Historic Sites of Manitoba: Pacific Junction School (715 Cathcart Street, Winnipeg)
Located in the Charleswood suburb of Winnipeg, this school was built in 1987 and named after the former Pacific Junction Railway Station, which previously stood at the eastern corner of Elmhurst Road and Wilkes Avenue. There, in the early 1900s, the Canadian Northern Railway line merged with the Grand Trunk Pacific Railway line, forming a single track towards Winnipeg. The first trains arrived around 1905, with the Loudoun School built nearby in 1910, and a post office following two years later. A bronze plaque commemorating the pioneers of the early Pacific Junction was presented to the school by the Charleswood Historical Society.
The 32,000-square-foot Pacific Junction School was built on designs of the Winnipeg architectural firm MCM Architects at a cost of about $2.5 million. It opened to students in September 1987 and was officially opened at a ribbon-cutting event on 30 November 1987 attended by Assiniboine South School Division Board Chairman Ron Statham, Assistant Deputy Minister (Administration and Finance) Tim Sale on behalf of Education Minister Roland Penner, Community Services Minister Maureen Hemphill, Charleswood MLA Jim Ernst, Vice-President of the Charleswood Historical Society Len Van Roon, Principal Paul Gluck, John G. Taubensee of Taubensee Construction, and Glen Cockburn of MCM Architects. The K-6 school features an independent daycare facility and a 750-square-foot community room, cost-shared between the Assiniboine South (now Pembina Trails School Division) and the City’s Parks and Recreation Division.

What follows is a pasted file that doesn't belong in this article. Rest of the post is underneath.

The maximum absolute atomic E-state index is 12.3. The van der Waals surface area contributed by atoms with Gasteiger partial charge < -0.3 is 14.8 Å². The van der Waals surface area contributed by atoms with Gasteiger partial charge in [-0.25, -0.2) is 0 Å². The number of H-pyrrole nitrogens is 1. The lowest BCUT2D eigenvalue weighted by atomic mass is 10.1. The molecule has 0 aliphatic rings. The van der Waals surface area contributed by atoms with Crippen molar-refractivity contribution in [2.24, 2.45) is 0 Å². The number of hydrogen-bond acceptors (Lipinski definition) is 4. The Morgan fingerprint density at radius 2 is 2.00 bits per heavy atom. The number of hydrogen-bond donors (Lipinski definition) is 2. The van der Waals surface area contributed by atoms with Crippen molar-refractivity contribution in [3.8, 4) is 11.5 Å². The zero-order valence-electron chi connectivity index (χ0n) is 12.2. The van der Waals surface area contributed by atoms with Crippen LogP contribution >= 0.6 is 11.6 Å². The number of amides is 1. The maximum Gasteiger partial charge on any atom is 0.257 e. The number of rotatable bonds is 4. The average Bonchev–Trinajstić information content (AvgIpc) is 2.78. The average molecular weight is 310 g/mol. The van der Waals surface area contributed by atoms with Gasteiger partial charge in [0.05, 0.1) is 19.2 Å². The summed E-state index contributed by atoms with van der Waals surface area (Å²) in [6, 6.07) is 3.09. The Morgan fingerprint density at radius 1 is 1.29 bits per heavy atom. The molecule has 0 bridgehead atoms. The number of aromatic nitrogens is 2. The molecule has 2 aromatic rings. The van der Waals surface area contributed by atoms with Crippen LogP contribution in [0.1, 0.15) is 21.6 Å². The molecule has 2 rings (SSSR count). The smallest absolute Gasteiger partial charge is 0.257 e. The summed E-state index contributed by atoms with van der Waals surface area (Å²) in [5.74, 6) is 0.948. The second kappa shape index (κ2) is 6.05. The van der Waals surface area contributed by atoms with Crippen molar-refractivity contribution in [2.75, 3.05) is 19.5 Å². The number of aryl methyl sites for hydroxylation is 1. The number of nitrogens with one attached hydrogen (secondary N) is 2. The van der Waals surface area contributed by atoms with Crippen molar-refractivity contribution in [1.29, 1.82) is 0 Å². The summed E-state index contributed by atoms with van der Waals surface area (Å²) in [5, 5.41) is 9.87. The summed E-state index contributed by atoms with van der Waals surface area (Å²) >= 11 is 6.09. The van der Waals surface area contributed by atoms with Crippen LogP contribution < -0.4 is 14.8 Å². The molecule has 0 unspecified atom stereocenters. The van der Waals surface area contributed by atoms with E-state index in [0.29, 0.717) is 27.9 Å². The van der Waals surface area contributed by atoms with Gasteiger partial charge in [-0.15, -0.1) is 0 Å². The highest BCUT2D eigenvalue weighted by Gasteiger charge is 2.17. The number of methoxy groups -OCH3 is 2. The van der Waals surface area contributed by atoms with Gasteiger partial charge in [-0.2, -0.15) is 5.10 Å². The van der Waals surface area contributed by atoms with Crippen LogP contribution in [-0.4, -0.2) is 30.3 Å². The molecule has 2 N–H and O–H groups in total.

Among the teachers of Pacific Junction School was Pat Bottrell (1988-2007).
Photos & Coordinates
“Pacific Junction officially opens,” Winnipeg Free Press Weekly Southwest Edition, 6 December 1987, page 1.
“School named after rail station,” Winnipeg Free Press Weekly Southwest Edition, 6 December 1987, page 4.
“Kids craft empty bowls to fill empty bellies,” Winnipeg Free Press, 8 November 2004, page B8.
“It's a playground again,” Winnipeg Free Press, 10 October 2007, page A6.
We thank Pat Bottrell and Steven Christianson for providing additional information used here.
This page was prepared by Nathan Kramer.
Page revised: 9 April 2020
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